Before this, I’d read and thought a bit about sustainable packaging and products. The distinction between products that have a real environmental impact as apposed to those that we are merely told have an impact. Response to a Wash of Green – Core77
All that certainly got me thinking. But it wasn’t until I actually tried actively to cut out excessive packaging in the day to day. I found that our society, for better and for worse, is really not structured in a way where you can reject much packaging. I tried making coffee at home, and when I had to getting coffee out, not getting take away. I tried eating at home. Rejecting rejecting. But I found that there is a level of packaging forced upon consumers that made this experience very difficult, more so than it should have been. Whenever we consume it comes with mandatory packaging whether it is handed straight to us or disposed prior.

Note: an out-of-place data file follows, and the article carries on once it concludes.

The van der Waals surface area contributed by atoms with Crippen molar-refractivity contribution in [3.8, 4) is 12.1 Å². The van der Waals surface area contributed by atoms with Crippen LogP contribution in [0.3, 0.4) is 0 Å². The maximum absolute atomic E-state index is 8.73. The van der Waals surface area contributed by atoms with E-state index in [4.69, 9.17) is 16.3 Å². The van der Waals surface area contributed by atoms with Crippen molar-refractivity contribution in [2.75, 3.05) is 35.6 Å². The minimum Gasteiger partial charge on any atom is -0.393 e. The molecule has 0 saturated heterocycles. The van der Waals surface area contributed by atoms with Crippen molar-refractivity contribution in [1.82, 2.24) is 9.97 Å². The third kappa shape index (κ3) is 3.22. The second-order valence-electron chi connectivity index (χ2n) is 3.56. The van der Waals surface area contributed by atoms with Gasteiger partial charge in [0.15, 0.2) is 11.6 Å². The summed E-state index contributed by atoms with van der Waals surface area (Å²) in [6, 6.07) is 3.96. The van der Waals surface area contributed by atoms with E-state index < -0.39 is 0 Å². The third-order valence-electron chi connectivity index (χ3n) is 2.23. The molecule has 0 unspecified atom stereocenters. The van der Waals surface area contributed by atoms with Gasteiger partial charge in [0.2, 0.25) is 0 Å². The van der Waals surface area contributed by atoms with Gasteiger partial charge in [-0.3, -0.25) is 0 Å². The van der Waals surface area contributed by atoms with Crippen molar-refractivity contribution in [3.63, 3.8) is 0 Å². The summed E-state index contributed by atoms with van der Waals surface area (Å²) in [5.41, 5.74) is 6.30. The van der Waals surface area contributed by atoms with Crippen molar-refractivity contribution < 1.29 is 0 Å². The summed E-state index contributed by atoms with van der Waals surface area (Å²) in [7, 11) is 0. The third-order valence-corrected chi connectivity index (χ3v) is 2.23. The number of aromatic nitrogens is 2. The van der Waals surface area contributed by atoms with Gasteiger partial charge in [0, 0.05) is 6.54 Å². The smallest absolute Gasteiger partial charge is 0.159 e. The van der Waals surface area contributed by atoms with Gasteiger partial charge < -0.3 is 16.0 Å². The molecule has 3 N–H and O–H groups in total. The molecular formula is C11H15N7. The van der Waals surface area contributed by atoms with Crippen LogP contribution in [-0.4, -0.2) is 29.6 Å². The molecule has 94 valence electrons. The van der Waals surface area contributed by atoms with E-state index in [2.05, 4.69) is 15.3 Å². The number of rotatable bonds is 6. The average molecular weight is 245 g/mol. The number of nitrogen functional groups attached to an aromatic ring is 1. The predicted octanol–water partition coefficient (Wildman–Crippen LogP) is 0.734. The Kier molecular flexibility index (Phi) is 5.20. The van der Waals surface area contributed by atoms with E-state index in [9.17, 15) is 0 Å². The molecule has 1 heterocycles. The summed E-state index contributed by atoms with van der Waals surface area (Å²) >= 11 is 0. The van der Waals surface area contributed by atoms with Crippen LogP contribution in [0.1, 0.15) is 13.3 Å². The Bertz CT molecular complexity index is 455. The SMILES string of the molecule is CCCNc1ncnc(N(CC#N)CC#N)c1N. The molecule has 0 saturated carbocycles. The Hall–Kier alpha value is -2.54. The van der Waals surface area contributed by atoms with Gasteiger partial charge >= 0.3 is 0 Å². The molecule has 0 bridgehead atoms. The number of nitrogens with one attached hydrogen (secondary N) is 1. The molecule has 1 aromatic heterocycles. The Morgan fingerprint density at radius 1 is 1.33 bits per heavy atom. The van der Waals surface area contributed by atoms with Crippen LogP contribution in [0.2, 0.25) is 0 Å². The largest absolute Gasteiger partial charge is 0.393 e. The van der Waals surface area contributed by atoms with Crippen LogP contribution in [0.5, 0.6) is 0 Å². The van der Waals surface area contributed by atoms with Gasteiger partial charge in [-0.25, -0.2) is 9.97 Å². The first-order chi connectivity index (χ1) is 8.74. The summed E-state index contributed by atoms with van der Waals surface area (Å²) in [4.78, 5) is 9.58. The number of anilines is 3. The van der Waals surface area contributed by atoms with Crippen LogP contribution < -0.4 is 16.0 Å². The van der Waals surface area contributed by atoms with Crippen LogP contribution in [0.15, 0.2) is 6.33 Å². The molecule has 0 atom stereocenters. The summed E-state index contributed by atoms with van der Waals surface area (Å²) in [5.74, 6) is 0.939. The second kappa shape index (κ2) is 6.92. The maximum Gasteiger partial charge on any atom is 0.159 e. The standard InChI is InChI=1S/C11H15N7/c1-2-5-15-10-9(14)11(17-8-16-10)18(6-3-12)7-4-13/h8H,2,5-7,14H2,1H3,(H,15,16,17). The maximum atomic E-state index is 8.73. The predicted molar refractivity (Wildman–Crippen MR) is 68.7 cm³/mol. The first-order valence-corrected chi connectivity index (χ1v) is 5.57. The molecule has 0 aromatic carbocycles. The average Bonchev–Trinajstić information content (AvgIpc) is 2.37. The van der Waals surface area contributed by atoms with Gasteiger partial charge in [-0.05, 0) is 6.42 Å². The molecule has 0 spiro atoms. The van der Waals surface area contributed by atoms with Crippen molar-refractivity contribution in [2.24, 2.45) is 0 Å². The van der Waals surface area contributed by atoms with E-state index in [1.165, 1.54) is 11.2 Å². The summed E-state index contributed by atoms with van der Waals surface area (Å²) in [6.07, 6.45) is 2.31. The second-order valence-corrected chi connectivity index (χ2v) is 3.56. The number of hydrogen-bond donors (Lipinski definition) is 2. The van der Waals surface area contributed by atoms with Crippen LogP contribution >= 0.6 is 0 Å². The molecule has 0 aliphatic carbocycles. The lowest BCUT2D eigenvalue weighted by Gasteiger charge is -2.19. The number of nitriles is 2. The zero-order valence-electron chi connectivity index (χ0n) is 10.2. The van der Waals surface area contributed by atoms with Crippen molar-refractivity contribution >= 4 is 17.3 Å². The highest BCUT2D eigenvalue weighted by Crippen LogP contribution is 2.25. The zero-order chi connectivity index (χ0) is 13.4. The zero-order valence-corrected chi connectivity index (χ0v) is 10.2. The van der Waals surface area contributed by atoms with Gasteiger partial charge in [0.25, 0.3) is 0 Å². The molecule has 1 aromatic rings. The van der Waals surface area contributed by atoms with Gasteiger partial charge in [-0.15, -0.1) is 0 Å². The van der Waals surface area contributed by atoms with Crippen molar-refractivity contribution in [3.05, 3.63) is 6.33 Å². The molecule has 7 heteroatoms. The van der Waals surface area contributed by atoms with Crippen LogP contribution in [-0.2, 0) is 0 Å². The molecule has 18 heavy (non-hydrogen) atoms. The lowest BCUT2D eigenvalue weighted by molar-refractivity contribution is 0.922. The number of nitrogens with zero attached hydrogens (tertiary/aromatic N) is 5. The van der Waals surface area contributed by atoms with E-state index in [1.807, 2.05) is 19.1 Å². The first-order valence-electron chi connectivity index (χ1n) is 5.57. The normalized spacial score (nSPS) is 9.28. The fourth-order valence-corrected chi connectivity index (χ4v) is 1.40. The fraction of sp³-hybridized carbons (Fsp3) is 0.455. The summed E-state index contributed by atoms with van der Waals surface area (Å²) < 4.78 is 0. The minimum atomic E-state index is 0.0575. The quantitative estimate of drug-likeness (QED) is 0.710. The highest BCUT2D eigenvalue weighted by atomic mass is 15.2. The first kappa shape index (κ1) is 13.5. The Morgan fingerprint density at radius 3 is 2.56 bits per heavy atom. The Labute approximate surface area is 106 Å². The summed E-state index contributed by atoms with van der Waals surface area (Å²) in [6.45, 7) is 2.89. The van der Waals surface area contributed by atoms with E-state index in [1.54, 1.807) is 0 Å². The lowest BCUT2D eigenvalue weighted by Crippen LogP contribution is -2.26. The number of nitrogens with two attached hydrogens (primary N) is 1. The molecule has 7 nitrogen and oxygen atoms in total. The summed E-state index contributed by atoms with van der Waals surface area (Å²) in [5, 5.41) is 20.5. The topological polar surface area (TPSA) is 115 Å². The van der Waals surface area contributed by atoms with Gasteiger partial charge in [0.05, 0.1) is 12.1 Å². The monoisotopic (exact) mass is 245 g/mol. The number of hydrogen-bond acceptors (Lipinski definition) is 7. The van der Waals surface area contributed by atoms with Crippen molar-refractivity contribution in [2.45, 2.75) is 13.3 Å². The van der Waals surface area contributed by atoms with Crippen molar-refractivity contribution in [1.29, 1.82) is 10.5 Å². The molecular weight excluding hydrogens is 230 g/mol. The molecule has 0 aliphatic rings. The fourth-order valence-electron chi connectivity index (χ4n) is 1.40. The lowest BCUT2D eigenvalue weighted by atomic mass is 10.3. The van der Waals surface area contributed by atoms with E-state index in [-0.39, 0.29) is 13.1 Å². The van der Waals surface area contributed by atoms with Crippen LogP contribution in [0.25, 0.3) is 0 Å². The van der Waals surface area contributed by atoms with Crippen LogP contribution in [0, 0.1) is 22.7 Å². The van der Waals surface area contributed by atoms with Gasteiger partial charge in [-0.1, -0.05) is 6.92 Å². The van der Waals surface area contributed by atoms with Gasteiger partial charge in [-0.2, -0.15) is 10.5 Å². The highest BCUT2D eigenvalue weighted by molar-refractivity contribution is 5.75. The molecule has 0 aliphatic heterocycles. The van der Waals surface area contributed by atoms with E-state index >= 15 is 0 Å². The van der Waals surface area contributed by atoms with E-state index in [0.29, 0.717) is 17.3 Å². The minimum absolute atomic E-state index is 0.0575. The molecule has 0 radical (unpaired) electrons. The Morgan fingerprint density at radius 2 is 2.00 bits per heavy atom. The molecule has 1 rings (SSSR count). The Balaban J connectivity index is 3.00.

I found this book in the book store the other day: Why Shrink-wrap a Cucumber? (and then later a good review on core77). The book brought to my attention the kinds of packaging that are necessary, or even beneficial. Ones that help preserve, protect, and so on, where the purpose they serve outweighs the waste or energy that the packaging itself take to recycle.
I’ve been purchasing a lot of things from the internet, and found that this was a very packaging rich experience. Boxes are triple-bubble-wrapped and put in another box then sticky-tape-coated. When you finally get to the product its engulfed n polystyrene. We can definitely do better.
Another thing I found was a recent talk in Melbourne by Joost Bakker where he explains how, in his cafe he was able to reduce his waste phenomenally. I definitely think these types of zero waste policies should be more wide spread.
I feel I was quite unsuccessful in reducing my packaging consumption. But I do think that I’m more conscious of what I’m consuming, its relevance, and whether or not its required.